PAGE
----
Parents of young people killed by the overdose crisis as well as New Westminster police are warning teens and parents to watch out for lethal pills sold as MDMA after the death of a 16-year-old girl over the weekend.

Another 16-year-old girl has been hospitalized, and remains in critical condition.  Both girls attended Power Alternate Secondary School in New Westminster, an alternative school with just 66 students.

The New Westminster school district has mobilized its “critical incident response plan” and will have extra staff and counsellors on hand when students return to class Monday. Officials wouldn’t confirm whether the girls attended the district’s only high school.

In a statement, the board said it held a community discussion earlier this month with parents and guardians in an effort to heighten awareness surrounding the drug crisis sweeping the province.

“We have been concerned, as are many school districts, about the current overdose crisis,” the statement reads, adding that the district is working closely with police.

“Our heartfelt condolences goes to the family and all who have known this student.”

Police have issued an urgent warning to teens and their parents because they fear more of the same deadly pills are circulating among students.

“Highschool students, you never know what drug you're actually taking. So be absolutely cautious,” Sgt. Jeff Scott told CTV Vancouver.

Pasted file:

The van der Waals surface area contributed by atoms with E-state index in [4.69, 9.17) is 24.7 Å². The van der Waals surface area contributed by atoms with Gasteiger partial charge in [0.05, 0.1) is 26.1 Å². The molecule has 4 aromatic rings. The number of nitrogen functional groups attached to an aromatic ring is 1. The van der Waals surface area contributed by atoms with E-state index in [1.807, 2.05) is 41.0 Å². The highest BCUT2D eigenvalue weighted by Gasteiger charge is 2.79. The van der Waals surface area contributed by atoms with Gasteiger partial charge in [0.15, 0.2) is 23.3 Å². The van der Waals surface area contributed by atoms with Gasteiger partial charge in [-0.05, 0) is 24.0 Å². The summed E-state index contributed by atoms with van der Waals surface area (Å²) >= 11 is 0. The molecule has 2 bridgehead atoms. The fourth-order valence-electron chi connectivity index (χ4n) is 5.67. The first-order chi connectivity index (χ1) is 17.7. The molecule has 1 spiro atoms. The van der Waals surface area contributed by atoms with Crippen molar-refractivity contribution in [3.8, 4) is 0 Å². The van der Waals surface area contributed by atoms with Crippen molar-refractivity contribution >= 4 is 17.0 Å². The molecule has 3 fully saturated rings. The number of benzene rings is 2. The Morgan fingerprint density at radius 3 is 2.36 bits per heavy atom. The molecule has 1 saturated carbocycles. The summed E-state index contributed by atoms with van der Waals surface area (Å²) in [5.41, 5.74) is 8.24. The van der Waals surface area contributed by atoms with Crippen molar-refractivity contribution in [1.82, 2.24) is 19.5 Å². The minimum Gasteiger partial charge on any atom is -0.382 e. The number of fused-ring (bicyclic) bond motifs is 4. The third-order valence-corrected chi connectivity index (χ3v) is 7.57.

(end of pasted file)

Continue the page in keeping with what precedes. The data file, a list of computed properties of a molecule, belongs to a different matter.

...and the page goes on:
Initial toxicology reports show that the pills the girls purchased were not MDMA but a mixture of unknown drugs, according to police. Sgt. Scott could not confirm whether carfentanil or fentanyl were present.

The province’s ongoing overdose crisis, which used to be perceived as a problem confined to opioid users in Vancouver’s Downtown Eastside, has claimed the lives of several young people in the city’s suburbs.

Jaelyn Innes’ parents joined the list of those who have lost a child to the overdose crisis just a few weeks ago. Jaelyn was 21 when she died of an accidental overdose on April 27. Fentanyl was found in her toxicology report.

“I’m running across parents who are telling me ‘well my kid will never to this.’ Well guess what? That’s what we said too,” Julie Innes, Jaelyn’s mother, told CTV News.

Innes wants to see better drug education about fentanyl in schools as well as for parents.

“All of our kids are subject to this. We have a problem,” she said.

Innes stressed that parents should continue loving and supporting their kids, and not judge them for the decisions they make. That’s advice psychologist Joti Samra stands behind.

“One of the most important things we can do is talk, talk, talk with our youth. Educate them on substances, don't be shy to have the difficult conversations,” she told CTV News.

Last year, 914 people in B.C. died of illicit drug overdoses. The reports identifying which substances were in the pills the two New Westminster girls ingested are expected to come out this week.

With a report from CTV Vancouver’s Sarah MacDonald.